When cultural property is a casualty of war
the time this column appears in print, the dust raised by the issue of
the destruction of priceless antiquities in the National Museum and the
National Library in Baghdad might have settled down a bit. Or it might
still be swirling around. But the sadness, and the anger, will never go
away. All those images of galleries littered with smithereens of
sculptures and archaeological remains, of gleeful men running in the
streets of the bombed city loaded with looted artefacts, plumes of smoke
rising from fires consuming shelves full of rare manuscripts, shall
remain printed upon the mind forever. Destruction is not new—either to
man, or to art—and one knows of what happens in times of war. But it
is one thing to read about carnage and vandalism and desecration –
Nalanda, Alexandria, Kabul, come readily to the mind – and quite
another to see it happening in front of your eyes, on TV screens, in
living colour. A pall descends upon one’s soul, and settles there. The
edges of questions that war and violence and greed raise acquire a new
keenness. To the unheard cries of maimed children and dying soldiers get
added the mute pleadings of helpless statues being carried away or
broken up into saleable parts.
Ask anyone about the value – not the price – of what has been lost, and you will get the answer in one simple word: "Incalculable". This, because there, on the soil of what the world knows as Iraq, rose and fell great civilisations: Sumerian, Akkadian, Assyrian, Babylonian. And each of these civilisations left traces in the form of artefacts which have now been plundered. There, in the form of clay tablets, was the oldest library "ever found on its original shelves". There was composed, in the form of clay tablets again, the Epic of Gilgamesh, which many regard as the first major literary work of mankind. There, as every archaeologist maintains, were preserved the tracks of some of the proudest achievements of man. But all of that has vanished now, including books that survived even the Mongol conquest of the region in 1298, when the invaders threw the libraries’ contents into the Tigris river "to build a bridge of paper that turned the waters black with ink."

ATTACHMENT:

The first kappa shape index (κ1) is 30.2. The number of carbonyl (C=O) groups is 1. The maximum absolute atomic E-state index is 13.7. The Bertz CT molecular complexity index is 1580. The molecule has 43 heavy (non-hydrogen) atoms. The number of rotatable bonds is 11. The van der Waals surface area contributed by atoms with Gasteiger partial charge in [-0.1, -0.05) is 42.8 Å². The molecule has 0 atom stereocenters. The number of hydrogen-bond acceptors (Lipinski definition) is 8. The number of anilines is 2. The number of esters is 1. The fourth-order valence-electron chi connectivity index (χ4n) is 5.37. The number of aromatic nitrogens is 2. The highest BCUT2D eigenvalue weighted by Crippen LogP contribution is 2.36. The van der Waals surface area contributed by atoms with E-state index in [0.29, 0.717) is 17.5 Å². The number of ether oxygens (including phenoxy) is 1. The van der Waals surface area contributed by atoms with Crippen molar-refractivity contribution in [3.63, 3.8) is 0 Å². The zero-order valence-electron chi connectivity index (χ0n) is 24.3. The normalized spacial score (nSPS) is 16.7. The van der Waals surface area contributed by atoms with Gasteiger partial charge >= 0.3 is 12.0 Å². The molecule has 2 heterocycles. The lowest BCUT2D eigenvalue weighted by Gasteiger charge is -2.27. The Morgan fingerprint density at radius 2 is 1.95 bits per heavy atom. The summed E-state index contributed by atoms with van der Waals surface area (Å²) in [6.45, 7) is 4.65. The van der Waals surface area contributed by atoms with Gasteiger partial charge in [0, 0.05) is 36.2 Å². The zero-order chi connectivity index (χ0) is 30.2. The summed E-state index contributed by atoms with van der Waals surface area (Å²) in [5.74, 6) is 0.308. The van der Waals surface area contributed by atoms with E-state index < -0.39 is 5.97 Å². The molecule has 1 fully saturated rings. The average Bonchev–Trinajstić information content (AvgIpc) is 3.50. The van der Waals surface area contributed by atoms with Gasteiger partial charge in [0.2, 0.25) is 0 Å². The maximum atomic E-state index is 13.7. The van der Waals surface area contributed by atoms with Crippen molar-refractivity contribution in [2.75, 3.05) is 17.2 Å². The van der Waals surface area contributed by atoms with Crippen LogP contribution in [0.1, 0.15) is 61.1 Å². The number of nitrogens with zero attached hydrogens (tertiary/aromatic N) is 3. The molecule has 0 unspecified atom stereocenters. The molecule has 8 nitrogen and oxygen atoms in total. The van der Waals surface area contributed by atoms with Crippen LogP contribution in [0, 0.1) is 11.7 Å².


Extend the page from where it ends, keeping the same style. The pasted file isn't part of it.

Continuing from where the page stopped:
Now that so much has been destroyed, news comes in daily of how many scholars, archaeologists and art historians foremost among them, had impressed upon the powers that be in America the need to ensure the safety of irreplaceable cultural property. And this well before the war had begun. And there is speculation that behind the plunder of the museum and the library in Baghdad, there were professional hands at work, the looters having been commissioned by dealers and smugglers to bring out specific objects. The papers, at least in America, are filled with letters written to the editors in deep anguish. At least three of the cultural advisers to the President of the USA – among them Richard Lanier, whom I have known personally – have resigned in protest against the failure of the government and the army to accord protection to cultural property. With melancholy and anger in their voices, scholars are asking pointed questions. How is it, for example, that painstaking efforts were directed towards protecting oil wells in the midst of war, but none towards saving human heritage of such significance?
There are no easy answers.
In the last few days I have had occasion – here in California from where I write this piece – to speak on the subject to many friends and colleagues at the museum where I am. And I find their responses to the situation filled with passion, a sense of deep engagement. There is anger and resentment: it is as if they had suffered a personal loss. But in India, back home? I have no idea of how many letters to the editor have appeared, or how many scholars have issued statements about the cultural tragedy that has befallen Iraq. But I can make a sad guess.